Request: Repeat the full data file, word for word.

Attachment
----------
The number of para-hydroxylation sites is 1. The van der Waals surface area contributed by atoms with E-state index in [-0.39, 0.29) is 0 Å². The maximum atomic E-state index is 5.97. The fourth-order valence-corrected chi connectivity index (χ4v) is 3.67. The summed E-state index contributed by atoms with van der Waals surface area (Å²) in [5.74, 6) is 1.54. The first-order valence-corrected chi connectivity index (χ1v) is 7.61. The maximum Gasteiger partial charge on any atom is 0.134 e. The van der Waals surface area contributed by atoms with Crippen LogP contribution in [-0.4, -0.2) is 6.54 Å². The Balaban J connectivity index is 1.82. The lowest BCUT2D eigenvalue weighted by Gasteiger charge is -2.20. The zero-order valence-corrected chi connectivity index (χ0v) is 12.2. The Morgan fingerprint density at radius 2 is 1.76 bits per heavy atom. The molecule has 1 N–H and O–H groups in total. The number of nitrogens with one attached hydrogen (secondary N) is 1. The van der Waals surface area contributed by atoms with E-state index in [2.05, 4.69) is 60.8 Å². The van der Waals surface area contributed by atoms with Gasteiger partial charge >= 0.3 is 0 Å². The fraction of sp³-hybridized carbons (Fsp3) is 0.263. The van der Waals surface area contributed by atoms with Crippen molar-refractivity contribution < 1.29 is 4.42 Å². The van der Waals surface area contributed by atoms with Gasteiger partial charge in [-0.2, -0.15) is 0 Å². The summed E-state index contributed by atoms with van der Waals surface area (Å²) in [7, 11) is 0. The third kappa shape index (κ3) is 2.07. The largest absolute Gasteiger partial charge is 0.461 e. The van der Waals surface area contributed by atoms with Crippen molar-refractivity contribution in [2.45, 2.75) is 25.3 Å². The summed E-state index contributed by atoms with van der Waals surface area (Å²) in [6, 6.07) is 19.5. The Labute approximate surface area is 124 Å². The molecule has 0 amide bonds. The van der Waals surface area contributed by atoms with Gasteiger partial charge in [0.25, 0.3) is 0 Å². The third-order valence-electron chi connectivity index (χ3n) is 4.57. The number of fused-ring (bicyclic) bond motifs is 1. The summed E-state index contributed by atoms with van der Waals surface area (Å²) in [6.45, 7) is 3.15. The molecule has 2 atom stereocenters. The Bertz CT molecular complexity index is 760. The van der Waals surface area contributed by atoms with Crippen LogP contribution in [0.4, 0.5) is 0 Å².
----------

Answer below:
The number of para-hydroxylation sites is 1. The van der Waals surface area contributed by atoms with E-state index in [-0.39, 0.29) is 0 Å². The maximum atomic E-state index is 5.97. The fourth-order valence-corrected chi connectivity index (χ4v) is 3.67. The summed E-state index contributed by atoms with van der Waals surface area (Å²) in [5.74, 6) is 1.54. The first-order valence-corrected chi connectivity index (χ1v) is 7.61. The maximum Gasteiger partial charge on any atom is 0.134 e. The van der Waals surface area contributed by atoms with Crippen LogP contribution in [-0.4, -0.2) is 6.54 Å². The Balaban J connectivity index is 1.82. The lowest BCUT2D eigenvalue weighted by Gasteiger charge is -2.20. The zero-order valence-corrected chi connectivity index (χ0v) is 12.2. The Morgan fingerprint density at radius 2 is 1.76 bits per heavy atom. The molecule has 1 N–H and O–H groups in total. The number of nitrogens with one attached hydrogen (secondary N) is 1. The van der Waals surface area contributed by atoms with E-state index in [2.05, 4.69) is 60.8 Å². The van der Waals surface area contributed by atoms with Gasteiger partial charge >= 0.3 is 0 Å². The fraction of sp³-hybridized carbons (Fsp3) is 0.263. The van der Waals surface area contributed by atoms with Crippen molar-refractivity contribution < 1.29 is 4.42 Å². The van der Waals surface area contributed by atoms with Gasteiger partial charge in [-0.2, -0.15) is 0 Å². The summed E-state index contributed by atoms with van der Waals surface area (Å²) in [7, 11) is 0. The third kappa shape index (κ3) is 2.07. The largest absolute Gasteiger partial charge is 0.461 e. The van der Waals surface area contributed by atoms with Crippen molar-refractivity contribution in [2.45, 2.75) is 25.3 Å². The summed E-state index contributed by atoms with van der Waals surface area (Å²) in [6, 6.07) is 19.5. The Labute approximate surface area is 124 Å². The molecule has 0 amide bonds. The van der Waals surface area contributed by atoms with Gasteiger partial charge in [0.25, 0.3) is 0 Å². The third-order valence-electron chi connectivity index (χ3n) is 4.57. The number of fused-ring (bicyclic) bond motifs is 1. The summed E-state index contributed by atoms with van der Waals surface area (Å²) in [6.45, 7) is 3.15. The molecule has 2 atom stereocenters. The Bertz CT molecular complexity index is 760. The van der Waals surface area contributed by atoms with Crippen LogP contribution in [0.4, 0.5) is 0 Å².